The voice was in my own head, and it was a reminder of the things I’ve done, all the training and discipline and hard work that brought me here. Then I reminded myself of all the things I was doing right then, in that moment, in that stairwell. I reminded myself that I’m strong – stronger than I give myself credit for – and that I’m all kinds of powerful, and that I’m capable of persevering, like I did during my hour-long races in Minneapolis and Denver, and the two-hour race I’ve done in San Diego (twice!). I don’t know if it’s physically possible, with six 30-story climbs already under my belt, to gain a spring in my step, but that’s what it felt like, and it was totally invigorating.
That internal pep talk came at the right moment. I glanced at my watch after the sixth climb, and I had 12 minutes left. I arrived in Springfield feeling confident that I could muster seven climbs in this building, based on my Minneapolis performance, but now I was faced with the opportunity to squeak in an eighth, and I didn’t travel 2,000 miles to throw in the towel early!
The seventh climb became my most urgent climb, because I had to finish it, take the elevator back down, and enter the stairwell before my hour was up. Then, and only then, would the eighth climb count.
Despite my renewed sense of purpose, I found it extraordinarily difficult, due to sheer fatigue, to put any pep in my step on that seventh climb. But I stayed positive, and always kept moving forward, and exited the stairwell with less than four minutes left. I ran from the elevator back around to the stairwell, and started my eighth climb with less than two minutes left. I MADE IT!
That eighth climb was celebratory, but I wanted to finish strong, so I celebrated mentally, while continuing to give the stairs everything I had. Before long, I stumbled onto the 30th floor for the final time, found a spot to lie down, and after an hour of excruciating physical activity, gave my feet a rest.
That brings us back to the photo at the start of this blog. Wanna see a picture of me lying down after the race from another angle? CHECK OUT THE LOCAL PAPER! A photographer from The State Journal-Register snapped a bunch of pictures, and one was included in the article about the event. Check it out here. How cool is that?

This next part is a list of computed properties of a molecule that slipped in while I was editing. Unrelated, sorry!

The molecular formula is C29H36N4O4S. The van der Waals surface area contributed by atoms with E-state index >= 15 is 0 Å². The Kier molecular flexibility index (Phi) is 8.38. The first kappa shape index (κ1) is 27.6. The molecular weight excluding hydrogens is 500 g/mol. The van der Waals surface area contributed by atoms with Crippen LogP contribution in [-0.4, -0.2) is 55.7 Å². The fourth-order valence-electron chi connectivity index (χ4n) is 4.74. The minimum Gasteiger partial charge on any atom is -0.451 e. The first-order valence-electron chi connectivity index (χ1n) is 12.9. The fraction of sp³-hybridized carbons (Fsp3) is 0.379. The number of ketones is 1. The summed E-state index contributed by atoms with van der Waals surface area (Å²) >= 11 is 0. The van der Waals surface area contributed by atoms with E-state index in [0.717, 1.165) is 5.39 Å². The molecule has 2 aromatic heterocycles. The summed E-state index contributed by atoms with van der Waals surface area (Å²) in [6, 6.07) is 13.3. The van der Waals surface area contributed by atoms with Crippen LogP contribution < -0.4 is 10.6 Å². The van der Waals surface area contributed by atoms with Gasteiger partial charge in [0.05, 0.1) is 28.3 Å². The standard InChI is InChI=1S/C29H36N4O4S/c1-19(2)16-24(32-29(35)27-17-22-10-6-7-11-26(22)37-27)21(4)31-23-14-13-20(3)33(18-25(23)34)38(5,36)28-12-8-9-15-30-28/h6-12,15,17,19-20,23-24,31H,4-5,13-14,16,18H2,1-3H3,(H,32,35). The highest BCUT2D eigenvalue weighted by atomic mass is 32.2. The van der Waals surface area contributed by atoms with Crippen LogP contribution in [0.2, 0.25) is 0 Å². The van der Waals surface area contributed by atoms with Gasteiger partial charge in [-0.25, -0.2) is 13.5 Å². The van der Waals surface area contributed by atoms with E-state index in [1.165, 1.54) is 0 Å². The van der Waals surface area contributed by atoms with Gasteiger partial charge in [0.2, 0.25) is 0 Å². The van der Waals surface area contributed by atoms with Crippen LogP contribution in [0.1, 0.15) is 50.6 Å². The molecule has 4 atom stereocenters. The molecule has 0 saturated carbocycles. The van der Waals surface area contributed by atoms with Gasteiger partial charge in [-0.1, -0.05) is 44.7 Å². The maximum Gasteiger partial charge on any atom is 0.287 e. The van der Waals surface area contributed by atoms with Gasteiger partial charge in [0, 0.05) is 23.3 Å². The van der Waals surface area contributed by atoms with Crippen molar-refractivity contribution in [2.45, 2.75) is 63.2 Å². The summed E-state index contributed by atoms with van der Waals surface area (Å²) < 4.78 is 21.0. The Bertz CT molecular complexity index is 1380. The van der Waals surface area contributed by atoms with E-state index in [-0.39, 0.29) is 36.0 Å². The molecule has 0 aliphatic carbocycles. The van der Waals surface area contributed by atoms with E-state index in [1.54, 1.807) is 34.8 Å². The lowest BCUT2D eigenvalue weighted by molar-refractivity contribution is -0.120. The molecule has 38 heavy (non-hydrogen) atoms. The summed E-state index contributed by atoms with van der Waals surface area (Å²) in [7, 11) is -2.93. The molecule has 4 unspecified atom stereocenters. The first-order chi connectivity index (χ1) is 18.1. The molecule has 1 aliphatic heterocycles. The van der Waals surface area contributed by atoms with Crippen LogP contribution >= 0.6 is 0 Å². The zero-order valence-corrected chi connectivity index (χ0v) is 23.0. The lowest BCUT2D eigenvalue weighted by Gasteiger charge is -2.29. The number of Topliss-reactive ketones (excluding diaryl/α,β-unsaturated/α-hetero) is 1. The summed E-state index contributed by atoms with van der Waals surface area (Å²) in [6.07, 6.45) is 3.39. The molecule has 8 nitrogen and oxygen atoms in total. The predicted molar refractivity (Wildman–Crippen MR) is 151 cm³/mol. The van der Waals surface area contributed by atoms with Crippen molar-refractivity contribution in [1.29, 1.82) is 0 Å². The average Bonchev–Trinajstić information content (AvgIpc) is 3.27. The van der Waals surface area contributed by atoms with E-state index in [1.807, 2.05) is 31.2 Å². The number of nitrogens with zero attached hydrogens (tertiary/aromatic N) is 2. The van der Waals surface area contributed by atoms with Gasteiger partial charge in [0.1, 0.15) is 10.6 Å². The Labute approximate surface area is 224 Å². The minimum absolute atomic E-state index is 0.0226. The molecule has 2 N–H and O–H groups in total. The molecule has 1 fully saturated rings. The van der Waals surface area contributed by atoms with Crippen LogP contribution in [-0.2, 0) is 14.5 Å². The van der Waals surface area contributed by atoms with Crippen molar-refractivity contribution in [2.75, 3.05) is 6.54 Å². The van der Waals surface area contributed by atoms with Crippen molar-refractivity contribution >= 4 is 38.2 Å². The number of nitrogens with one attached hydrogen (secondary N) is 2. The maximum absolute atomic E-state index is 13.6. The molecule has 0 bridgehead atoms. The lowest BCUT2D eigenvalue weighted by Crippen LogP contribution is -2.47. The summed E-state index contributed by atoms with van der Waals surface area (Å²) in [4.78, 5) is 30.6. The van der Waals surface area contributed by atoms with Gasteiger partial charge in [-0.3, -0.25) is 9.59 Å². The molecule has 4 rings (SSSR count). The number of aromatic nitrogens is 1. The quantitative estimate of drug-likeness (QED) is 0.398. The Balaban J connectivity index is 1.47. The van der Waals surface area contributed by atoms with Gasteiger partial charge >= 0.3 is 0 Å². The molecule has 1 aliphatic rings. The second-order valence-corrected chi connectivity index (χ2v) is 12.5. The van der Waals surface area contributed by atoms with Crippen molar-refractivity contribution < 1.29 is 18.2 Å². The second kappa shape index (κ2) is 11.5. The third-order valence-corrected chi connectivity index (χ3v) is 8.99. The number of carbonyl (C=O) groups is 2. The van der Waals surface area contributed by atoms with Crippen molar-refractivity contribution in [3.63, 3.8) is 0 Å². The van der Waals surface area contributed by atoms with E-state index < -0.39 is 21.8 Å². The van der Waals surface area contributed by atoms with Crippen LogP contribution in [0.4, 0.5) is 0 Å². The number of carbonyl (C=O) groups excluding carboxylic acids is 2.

From there we could head down one floor to a conference room with tons of windows. There’s nothing more daunting, after a strenuous stair race, than having to descend a flight of stairs. I’ve never felt so weak-kneed and wobbly!
The view from up there was gorgeous – it was a beautiful day.
Always proud to collect a finisher’s medal!
CHECK OUT MY TIMES!
First Climb: 4:51 – 30 stories in under five minutes!
Second Climb: 6:32
Third Climb: 6:28
Fourth Climb: 6:22
Fifth Climb: 6:43
Sixth Climb: 6:40
Seventh Climb: 6:38
Eighth Climb: 6:41
I’m very impressed with the consistency of my 2nd-8th climbs: they’re all within the same 21-second range, and four of them are faster than the climb that preceded it!
My cumulative time in the stairwell was 50:57, and my total time, including elevators, was 1:05:00, so I spent 14:03 running to and from the elevator, waiting for the elevator, and riding the elevator. That means each break averaged almost exactly two minutes. Some other fun facts:
- My average heart rate for that 1:05:00, including all those two-minute breaks, was 161. My max heart rate was 175.
- Of the 66 Ultimate Climbers, I finished 30th.
- My first climb time of 4:51 put me 114th out of 664 finishers – whoa, 82nd percentile! I was also 20th out of 62 in my division (Men 30-39), and 89th out of 254 men.
- And then there’s this: 8 climbs x 30 stories per climb = I climbed 240 stories during this race. Two hundred and forty! IN ONE HOUR!
Which only leaves one final thing to say…
KEEP IT UP, DAVID!
I hugged her in person, but I’m sending a huge virtual hug to my friend Karen, a local who invited me to join her team for this race, and walked me through the waiting list process. Teams are mostly for social and fundraising purposes, and Karen’s team – Team Geninatti Gym, named after the gym she owns – is the largest in the country for an American Lung Association climb, with 128 climbers at this event. She’s an absolute joy to hang out with, and everyone I met on the team was friendly and supportive, which speaks tons about Karen and how well-liked and regarded she is in the community. I’ve known Karen for almost four years, and I’m not surprised at all!
Huge thanks to my super-duper donors who generously opened their wallets for the American Lung Association so that I could participate in this event. I am very grateful to the Kolbs, Dana, Ann, Joanne and Joe, and Amy – they’re all rock stars!
Lastly, a ginormously huge thanks to my friends at Bowflex, who sponsored me, helping to cover travel and registration costs. I use my Bowflex products all the time – I have a Max Trainer and SelectTech dumbbells – because they are stellar products that help me get ready for events like this. Check ’em out!
Follow me! I’m @keepitupdavid on Facebook, Instagram, Twitter, and Snapchat, and I’m on Google+ too! There’s also a “Sign Me Up” box on this page (at the top of the right-hand column) where you can subscribe to receive new posts via email!